Latest Fishing News
10-15 November 2021
Kiribati Terminates Giant Marine Protected Area to Boost Tuna Fishing
The government of the Pacific island nation of Kiribati is reportedly in discussions to open up one of the world’s largest marine reserves to commercial fishing.
The Phoenix Islands Protected Area (PIPA), spanning more than 115,000 square nautical miles adjacent to U.S. waters, could be de-registered as a World Heritage Site and made accessible to commercial fishing if the government’s plan sails through.
According to an article by 1News, a New Zealand news outlet, the Kiribati Cabinet has already made the decision to open up the marine reserve and notified international partners two weeks ago. The cabinet says that the reason behind the radical move is to take advantage of over $200 million that could be generated per year from tuna fishing licenses in the marine reserve. Continue reading here (Source: The Maritime Executive).
Major Retailers and Fish Processors Launch Bid to Save Pacific Tuna MSC Status
Some of the world’s biggest retailers are calling on over 30 Pacific-based tuna fisheries to ensure compliance with Marine Stewardship Council certification requirements ahead of a key regional meeting next year.
In a letter drafted last month by the Global NGO Tuna Forum on behalf of 112 supply chain businesses and supermarkets, including Aldi, Costco, Tesco and Walmart, fisheries in the Western and Central Pacific were urged to “accelerate action to develop comprehensive harvest strategies across all tuna stocks” to prevent the loss of MSC certification.
The forum’s letter warned that 27 fisheries operating under the Western and Central Pacific Fisheries Commission (WCPFC), an intergovernmental body, “are at high risk of suspension from the MSC” if harvest strategies and harvest control rules are not finalised by December 2022, when a WCPFC meeting is due to be held. Five other fisheries in the region are seeking MSC certification. Continue reading here (Source: The Grocer).
How the Magnuson-Stevens Act Shaped Hawaii’s Fishing Industry
In the 1960s, huge foreign trawlers were raking the ocean floor for fish just a few miles off U.S. coasts, destroying the seabeds with their weighted nets and depleting once-bountiful stocks of pollock and perch, hake and herring, cod and haddock.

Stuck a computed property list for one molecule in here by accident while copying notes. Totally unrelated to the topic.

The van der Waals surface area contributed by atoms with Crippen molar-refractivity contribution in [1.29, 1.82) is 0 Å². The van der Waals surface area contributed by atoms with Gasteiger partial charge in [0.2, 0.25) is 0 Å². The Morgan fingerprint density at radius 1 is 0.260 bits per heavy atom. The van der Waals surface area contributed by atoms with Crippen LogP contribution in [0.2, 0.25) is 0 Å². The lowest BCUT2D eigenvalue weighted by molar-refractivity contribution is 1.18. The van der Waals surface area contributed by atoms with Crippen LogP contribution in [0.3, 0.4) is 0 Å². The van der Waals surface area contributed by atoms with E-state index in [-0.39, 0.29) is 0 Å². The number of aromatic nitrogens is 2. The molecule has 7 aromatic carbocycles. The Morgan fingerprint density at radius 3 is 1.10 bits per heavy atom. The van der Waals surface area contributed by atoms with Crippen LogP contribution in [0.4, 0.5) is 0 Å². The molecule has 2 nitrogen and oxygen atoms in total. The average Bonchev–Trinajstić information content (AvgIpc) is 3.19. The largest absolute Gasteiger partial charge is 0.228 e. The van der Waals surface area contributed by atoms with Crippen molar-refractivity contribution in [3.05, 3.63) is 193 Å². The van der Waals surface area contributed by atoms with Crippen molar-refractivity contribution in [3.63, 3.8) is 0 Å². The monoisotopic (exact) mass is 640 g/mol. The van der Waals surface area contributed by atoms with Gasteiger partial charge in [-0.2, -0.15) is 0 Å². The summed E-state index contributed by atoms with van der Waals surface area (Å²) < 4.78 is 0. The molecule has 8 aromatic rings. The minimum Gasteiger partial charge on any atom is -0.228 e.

At the same time, Asian longline fleets were rapidly expanding their tuna-fishing grounds as they developed methods to deliver more frozen fish for canneries and fresh fish for sashimi markets.
The commercial fishing industry boomed into the 1970s, fueled by the world’s hunger for cheap protein. The Soviets soon had hundreds of factory ships in the Atlantic and Pacific, from Boston to the Bering Sea. The Japanese hauled in more than 24 billion pounds of sea creatures in 1975 alone — half of it caught within a couple hundred miles of another country’s coast. Continue reading here (Source: Honolulu Civil Beat).
TIME Names Vegan Tuna One of the 100 best Inventions of 2021
TIME magazine included vegan tuna made by startup Kuleana on its prestigious 100 Best Inventions of 2021 list. To create the list, TIME solicited nominations from its editors and correspondents and through an online application process and then evaluated each contender on key factors such as originality, creativity, efficacy, ambition, and impact. Kuleana’s sushi-grade vegan tuna was chosen for its unique ingredient list (which includes algae, koji, radish, bamboo, and potato), its health-promoting qualities, and its world-saving potential to make industrial tuna fishing obsolete.
“Tasty and nutritious plant-based alternatives for meat and chicken have been available for years. But seafood? Not so much,” TIME wrote about Kuleana’s innovative tuna. “That’s the void that Kuleana is trying to fill with its 100-percent plant-based, sushi-grade, ready-to-eat tuna …[and it] retains the iron, vitamin B12, and omega-3 fatty acid of the real thing—without the microplastics, mercury, or high cholesterol. And the benefits are more than nutritional—it may also help to alleviate reliance on industrial fishing in the face of increasing demand for fresh food.”
Continue reading here (Source: All Foods Magazine).
NOAA Looks to a New Marine Sanctuary Off California
A public comment and scoping process is opening on a proposed 7,000-plus-square mile national marine sanctuary off 156 miles of California coast, to start planning for ecosystem protection that will dovetail with offshore wind energy development in the Morro Bay region, according to Biden administration officials.
The Chumash Heritage National Marine Sanctuary off the central California coast, adjacent to San Luis Obispo and Santa Barbara counties, “would protect the region’s important marine ecosystem, maritime heritage resources and cultural values of Indigenous communities, while allowing NOAA to manage compatible uses within its boundaries,” according to a Tuesday announcement by the agency.
“The National Marine Sanctuaries Act allows NOAA to designate and protect areas of marine and Great Lakes environments with special national significance.” Continue reading here (Source: National Fisherman).
Proposed Updates to Federal Fishing Law Target Wespac
John Gourley is worried.
The vice chair of the Western Pacific Regional Fishery Management Council flipped through a printed copy of the 189-page Sustaining America’s Fisheries for the Future Act — the first major update to the nation’s primary federal fisheries law in 15 years — at a recent meeting of the council and urged his fellow members to get up to speed on the proposed legislation.
“There is a lot of stuff in this bill that will affect the way that we do business and the way we manage our fisheries,” he said. “And some of it may not be what you want.”Continue reading here (Source: Honolulu Civil Beat).